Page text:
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2 hours ago, StevenOliver said:

I guess an ulterior motive...

Just to clarify benanamen's post, the mysql_* functions were removed from PHP 7. The code example you posted contains a call to mysql_query(), which no longer works in PHP 7 or later. Perhaps you're already aware of the change since you also mentioned that you're experimenting with MySQLi. Well, if you weren't aware, you are now. 😊

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12 hours ago, cyberRobot said:

Just to clarify benanamen's post, the mysql_* functions were removed from PHP 7. 😊

cyberRobot, thank you! I now understand what Benamen meant. I think I have learned more in the past couple weeks in this forum than I've learned in years. I feel like an elementary school kid suddenly doing immersion learning w/ Harvard grads! As long as I stick it out (and don't go running home crying) I think I'll learn a ton of stuff right here! 

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In a nutshell -- in the olden days you needed to be concerned about "escaping" your SQL strings.  Why?

Because anything that interfered with the parsing of the SQL statement, which I'm sure you know is as simple as a string that contains quotes in it, would break the SQL statement.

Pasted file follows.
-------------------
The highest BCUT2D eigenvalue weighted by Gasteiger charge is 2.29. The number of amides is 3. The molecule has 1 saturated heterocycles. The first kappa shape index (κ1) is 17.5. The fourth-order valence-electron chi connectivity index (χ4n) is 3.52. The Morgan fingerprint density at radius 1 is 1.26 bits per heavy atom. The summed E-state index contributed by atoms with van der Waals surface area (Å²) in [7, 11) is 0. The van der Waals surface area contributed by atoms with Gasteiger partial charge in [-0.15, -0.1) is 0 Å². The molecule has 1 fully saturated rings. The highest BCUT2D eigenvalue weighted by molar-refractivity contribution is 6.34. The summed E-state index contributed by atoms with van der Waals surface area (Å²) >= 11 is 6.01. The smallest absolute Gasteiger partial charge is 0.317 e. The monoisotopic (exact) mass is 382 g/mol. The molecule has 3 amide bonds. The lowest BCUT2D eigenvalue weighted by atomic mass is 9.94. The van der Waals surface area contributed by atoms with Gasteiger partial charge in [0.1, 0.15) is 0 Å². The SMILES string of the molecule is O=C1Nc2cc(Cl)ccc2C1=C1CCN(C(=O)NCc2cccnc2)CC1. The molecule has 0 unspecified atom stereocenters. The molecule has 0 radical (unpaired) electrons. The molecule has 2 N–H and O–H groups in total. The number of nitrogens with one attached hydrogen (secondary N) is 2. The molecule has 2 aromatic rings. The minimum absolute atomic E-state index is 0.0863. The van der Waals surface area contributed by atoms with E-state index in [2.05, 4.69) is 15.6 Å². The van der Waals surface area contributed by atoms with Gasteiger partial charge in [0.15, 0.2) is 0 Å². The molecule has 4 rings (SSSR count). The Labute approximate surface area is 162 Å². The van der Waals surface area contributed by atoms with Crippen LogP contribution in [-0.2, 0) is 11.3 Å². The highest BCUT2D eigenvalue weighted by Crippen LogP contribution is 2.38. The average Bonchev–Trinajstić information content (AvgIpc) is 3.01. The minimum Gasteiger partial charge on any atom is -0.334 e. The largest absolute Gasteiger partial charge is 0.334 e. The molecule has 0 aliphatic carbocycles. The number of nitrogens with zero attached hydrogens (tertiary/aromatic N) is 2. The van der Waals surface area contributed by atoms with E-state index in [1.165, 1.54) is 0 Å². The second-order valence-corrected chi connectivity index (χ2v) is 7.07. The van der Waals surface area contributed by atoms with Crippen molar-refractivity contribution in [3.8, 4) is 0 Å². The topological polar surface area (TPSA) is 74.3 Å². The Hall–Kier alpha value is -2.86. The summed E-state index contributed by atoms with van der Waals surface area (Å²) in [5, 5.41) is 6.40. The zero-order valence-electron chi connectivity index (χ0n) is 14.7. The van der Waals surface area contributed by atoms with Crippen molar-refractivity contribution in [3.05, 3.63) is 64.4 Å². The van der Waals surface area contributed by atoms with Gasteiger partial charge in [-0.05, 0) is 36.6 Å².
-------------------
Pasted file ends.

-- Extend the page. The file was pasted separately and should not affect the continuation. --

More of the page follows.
So as simple as:

 

$username = "admin";
$password = "' OR 1=1 OR 'password' = '";
$sql = "SELECT * FROM user WHERE username = '$username' AND password = '$password'";

 

This issue was addressed by functions like addslashes, mysql_escape_string and mysql_real_escape_string.  What this indicated clearly was that dealing with input and the potential of quotes and in some databases, characters that allowed one to batch multiple SQL statements together in one statement, was a potentially complicated and highly dangerous mechanic.

For this reason alone,  using prepared statements are beneficial, because you no longer have to use any string escaping functions.  

The other benefit is that these SQL injection attacks are no longer possible when you use prepared statements.